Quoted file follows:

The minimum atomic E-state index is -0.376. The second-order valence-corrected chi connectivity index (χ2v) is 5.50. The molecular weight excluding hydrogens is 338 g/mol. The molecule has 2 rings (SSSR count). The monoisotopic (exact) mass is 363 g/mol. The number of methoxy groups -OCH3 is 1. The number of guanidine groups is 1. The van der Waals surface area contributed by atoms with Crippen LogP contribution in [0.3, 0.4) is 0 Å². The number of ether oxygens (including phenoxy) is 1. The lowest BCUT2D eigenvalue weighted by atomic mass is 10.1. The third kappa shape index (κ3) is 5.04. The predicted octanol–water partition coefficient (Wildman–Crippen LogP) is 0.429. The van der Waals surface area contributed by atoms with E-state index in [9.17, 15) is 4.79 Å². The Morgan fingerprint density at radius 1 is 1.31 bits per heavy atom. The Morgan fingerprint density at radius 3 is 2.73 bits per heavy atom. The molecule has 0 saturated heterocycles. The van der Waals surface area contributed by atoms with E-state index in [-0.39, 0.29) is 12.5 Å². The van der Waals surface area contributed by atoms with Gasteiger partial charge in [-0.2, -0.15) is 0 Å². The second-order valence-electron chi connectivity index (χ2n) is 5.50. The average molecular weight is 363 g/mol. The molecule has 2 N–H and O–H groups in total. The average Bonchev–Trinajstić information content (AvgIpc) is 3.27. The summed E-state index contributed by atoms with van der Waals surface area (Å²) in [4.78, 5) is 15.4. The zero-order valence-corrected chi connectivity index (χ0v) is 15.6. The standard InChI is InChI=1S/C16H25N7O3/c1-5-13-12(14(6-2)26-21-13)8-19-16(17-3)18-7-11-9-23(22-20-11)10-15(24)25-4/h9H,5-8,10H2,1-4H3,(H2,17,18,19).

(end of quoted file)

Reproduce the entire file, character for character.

The minimum atomic E-state index is -0.376. The second-order valence-corrected chi connectivity index (χ2v) is 5.50. The molecular weight excluding hydrogens is 338 g/mol. The molecule has 2 rings (SSSR count). The monoisotopic (exact) mass is 363 g/mol. The number of methoxy groups -OCH3 is 1. The number of guanidine groups is 1. The van der Waals surface area contributed by atoms with Crippen LogP contribution in [0.3, 0.4) is 0 Å². The number of ether oxygens (including phenoxy) is 1. The lowest BCUT2D eigenvalue weighted by atomic mass is 10.1. The third kappa shape index (κ3) is 5.04. The predicted octanol–water partition coefficient (Wildman–Crippen LogP) is 0.429. The van der Waals surface area contributed by atoms with E-state index in [9.17, 15) is 4.79 Å². The Morgan fingerprint density at radius 1 is 1.31 bits per heavy atom. The Morgan fingerprint density at radius 3 is 2.73 bits per heavy atom. The molecule has 0 saturated heterocycles. The van der Waals surface area contributed by atoms with E-state index in [-0.39, 0.29) is 12.5 Å². The van der Waals surface area contributed by atoms with Gasteiger partial charge in [-0.2, -0.15) is 0 Å². The second-order valence-electron chi connectivity index (χ2n) is 5.50. The average molecular weight is 363 g/mol. The molecule has 2 N–H and O–H groups in total. The average Bonchev–Trinajstić information content (AvgIpc) is 3.27. The summed E-state index contributed by atoms with van der Waals surface area (Å²) in [4.78, 5) is 15.4. The zero-order valence-corrected chi connectivity index (χ0v) is 15.6. The standard InChI is InChI=1S/C16H25N7O3/c1-5-13-12(14(6-2)26-21-13)8-19-16(17-3)18-7-11-9-23(22-20-11)10-15(24)25-4/h9H,5-8,10H2,1-4H3,(H2,17,18,19).